March is Endometriosis Awareness Month, making it a great time to share some helpful information for those with a known diagnosis and for those who may be experiencing these common symptoms.
What is Endometriosis?
Endometriosis is a health condition in which the tissue lining the uterine cavity grows in other areas of the body, such as the ovaries. In addition to causing painful periods and uncomfortable intercourse, endometriosis can also cause complications involving conception.
What causes endometriosis?
There are several theories as to how the endometrial tissue gets to the abnormal locations, thus causing endometriosis. The oldest and most accepted theory is by Sampson, in which he hypothesized that some of the menstrual fluid travels through the fallopian tubes and into the pelvis. As a woman’s hormones change with her monthly cycle, the tissue outside the uterus is also affected. Other common theories include the movement of the tissue from the uterus via the blood or lymphatic system to distant sites. Current areas of investigation include the role of the immune system in the development of endometriosis.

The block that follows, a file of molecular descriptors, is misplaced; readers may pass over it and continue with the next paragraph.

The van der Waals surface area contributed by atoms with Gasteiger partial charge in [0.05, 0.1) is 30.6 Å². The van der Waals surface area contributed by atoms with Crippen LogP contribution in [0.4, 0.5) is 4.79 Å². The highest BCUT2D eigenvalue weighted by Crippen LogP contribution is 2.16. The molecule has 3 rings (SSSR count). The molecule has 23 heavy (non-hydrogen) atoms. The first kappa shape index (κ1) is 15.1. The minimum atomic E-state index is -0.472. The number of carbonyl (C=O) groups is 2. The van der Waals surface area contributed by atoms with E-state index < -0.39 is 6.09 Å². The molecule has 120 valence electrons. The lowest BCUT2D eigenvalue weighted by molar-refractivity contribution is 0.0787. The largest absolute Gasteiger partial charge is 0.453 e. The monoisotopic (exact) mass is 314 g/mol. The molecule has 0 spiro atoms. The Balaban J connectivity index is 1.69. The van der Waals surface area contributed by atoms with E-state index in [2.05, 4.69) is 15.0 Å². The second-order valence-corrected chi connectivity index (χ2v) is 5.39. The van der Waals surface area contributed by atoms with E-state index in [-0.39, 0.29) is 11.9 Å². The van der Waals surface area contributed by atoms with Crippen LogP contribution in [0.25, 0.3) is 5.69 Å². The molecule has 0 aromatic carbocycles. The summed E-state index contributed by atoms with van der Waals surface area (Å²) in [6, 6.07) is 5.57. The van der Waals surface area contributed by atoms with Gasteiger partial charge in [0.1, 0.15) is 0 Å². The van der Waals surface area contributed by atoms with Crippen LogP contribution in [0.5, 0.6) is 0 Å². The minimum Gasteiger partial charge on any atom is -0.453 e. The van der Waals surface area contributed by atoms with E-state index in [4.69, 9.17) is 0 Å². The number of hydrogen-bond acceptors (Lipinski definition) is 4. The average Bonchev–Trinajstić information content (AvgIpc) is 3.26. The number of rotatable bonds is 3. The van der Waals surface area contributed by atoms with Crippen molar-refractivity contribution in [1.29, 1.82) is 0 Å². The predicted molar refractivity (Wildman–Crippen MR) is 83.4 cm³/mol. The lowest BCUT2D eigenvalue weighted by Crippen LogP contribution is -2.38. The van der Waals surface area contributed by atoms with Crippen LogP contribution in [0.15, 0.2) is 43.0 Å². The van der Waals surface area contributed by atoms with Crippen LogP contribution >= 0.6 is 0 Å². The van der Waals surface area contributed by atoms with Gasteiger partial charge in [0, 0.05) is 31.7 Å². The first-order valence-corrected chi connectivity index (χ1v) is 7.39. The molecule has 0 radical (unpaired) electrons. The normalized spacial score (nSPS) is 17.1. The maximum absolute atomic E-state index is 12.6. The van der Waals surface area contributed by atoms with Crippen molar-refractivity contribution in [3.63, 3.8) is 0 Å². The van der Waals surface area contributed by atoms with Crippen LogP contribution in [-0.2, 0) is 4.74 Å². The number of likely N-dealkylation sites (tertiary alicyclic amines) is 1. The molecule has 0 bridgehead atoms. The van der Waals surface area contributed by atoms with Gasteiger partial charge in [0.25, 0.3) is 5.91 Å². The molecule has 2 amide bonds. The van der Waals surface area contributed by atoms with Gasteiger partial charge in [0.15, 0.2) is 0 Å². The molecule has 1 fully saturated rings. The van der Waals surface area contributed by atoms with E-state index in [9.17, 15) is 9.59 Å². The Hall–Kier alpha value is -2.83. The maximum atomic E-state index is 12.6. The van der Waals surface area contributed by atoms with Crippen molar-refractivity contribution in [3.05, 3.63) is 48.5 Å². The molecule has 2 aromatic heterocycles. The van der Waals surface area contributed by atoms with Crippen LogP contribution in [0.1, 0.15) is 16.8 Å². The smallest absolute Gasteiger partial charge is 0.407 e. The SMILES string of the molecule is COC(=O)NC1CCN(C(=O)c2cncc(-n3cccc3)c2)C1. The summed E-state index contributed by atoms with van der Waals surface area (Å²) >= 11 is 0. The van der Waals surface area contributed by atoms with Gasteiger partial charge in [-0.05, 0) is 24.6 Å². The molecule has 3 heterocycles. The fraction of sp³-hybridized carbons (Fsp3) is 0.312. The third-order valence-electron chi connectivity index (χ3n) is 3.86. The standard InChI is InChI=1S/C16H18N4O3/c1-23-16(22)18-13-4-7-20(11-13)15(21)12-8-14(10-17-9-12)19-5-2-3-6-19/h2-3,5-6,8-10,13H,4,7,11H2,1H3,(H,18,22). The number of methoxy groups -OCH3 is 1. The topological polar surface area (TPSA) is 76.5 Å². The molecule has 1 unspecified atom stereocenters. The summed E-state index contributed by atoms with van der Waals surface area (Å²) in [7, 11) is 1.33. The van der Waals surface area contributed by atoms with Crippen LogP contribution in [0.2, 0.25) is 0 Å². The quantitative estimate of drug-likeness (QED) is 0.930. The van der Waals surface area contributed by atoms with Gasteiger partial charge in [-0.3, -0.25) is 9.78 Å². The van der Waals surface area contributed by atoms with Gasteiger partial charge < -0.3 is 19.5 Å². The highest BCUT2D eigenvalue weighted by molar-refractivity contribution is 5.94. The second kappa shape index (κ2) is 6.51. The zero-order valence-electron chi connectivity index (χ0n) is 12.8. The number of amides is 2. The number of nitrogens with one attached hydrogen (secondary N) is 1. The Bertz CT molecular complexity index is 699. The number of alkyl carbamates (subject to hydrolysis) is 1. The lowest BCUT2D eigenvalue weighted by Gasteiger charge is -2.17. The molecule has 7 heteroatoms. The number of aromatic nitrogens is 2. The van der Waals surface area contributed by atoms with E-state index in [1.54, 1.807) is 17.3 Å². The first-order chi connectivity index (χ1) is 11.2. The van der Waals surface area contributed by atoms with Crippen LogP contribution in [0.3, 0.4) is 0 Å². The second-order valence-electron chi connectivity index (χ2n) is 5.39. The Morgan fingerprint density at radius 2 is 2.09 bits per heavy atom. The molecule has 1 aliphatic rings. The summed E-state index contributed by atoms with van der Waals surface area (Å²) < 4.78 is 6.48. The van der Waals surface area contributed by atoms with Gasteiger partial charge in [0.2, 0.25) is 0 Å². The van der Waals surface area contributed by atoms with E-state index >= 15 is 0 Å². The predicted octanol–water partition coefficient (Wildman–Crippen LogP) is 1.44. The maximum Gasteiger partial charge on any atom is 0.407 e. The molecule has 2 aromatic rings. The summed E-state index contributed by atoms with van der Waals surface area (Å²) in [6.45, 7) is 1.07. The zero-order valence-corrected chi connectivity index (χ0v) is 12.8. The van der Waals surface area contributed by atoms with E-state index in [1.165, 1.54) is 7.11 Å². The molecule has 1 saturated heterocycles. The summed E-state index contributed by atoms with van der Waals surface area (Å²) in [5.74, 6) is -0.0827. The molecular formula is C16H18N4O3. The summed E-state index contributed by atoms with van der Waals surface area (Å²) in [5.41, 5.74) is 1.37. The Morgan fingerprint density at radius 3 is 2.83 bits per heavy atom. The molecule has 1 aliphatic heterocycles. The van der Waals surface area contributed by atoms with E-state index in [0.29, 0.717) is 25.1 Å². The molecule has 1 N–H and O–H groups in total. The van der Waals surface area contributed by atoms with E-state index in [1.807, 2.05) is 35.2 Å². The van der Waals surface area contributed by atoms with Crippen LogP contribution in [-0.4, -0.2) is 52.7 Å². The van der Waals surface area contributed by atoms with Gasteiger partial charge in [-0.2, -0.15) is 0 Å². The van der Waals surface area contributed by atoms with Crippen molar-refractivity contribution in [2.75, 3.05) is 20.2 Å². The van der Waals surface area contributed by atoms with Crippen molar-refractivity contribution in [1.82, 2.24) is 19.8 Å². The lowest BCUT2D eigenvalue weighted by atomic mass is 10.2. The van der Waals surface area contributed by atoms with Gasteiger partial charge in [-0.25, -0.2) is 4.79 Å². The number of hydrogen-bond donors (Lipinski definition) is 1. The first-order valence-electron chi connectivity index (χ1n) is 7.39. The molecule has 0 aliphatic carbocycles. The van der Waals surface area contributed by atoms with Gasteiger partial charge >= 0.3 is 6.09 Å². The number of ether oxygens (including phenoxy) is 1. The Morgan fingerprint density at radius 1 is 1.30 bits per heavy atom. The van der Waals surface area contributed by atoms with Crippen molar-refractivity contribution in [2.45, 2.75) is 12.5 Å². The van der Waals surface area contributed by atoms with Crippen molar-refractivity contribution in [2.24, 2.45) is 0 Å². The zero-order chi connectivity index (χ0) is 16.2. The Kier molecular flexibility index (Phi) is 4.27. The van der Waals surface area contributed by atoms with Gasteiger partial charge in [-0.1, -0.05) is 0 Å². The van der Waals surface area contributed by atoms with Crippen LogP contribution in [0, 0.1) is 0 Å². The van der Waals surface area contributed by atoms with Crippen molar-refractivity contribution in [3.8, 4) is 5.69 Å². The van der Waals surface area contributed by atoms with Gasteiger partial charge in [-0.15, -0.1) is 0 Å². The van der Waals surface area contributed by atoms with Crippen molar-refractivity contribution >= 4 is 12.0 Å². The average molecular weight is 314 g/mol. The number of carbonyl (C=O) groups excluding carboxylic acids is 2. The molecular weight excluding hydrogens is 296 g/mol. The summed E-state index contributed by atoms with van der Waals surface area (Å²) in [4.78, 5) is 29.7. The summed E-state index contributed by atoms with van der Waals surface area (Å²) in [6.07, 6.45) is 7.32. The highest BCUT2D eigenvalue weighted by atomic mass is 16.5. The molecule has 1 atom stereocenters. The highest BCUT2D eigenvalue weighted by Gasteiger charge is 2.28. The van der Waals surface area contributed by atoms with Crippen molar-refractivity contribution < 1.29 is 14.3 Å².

What are some of the symptoms of endometriosis?
Endometriosis can cause pelvic pain, inflammation, and infertility. The location of pain from endometriosis depends on where the abnormal tissue implants. Some women experience pain with their menses and others experience pain all of the time. Endometriosis causes infertility by two ways. First, it causes an immunological response that promotes a hostile environment for the egg, sperm, and embryos in the pelvis. Secondly, endometriosis is an inflammatory condition, which can damage the normal pelvic architecture that facilitates egg pick-up by the fallopian tube.
How is endometriosis treated?
Endometriosis symptoms can be treated by medications or by surgery. The medications used to treat endometriosis can also prevent you from becoming pregnant so if you are trying to conceive you would have to approach treatment differently. Pregnancy often helps the symptoms of endometriosis temporarily. Surgical treatment has a very limited role in the treatment of infertility associated with endometriosis. If you are not trying to become pregnant, there are many effective medications that can be used to control the pain and inflammation associated with endometriosis. Surgery would only be used when your symptoms are refractory to the medications.
What types of fertility treatments can help women with endometriosis?
If a woman has mild endometriosis, often she is successful in achieving pregnancy with controlled ovarian hyperstimulation, along with inseminations. Women with severe endometriosis achieve the greatest success with in-vitro fertilization.
If you are interested in more information about endometriosis or would like to meet with one of our reproductive endocrinologists to explore treatment for endometriosis and/or infertility, give us a call at 801-785-5100 or email us at firstname.lastname@example.org.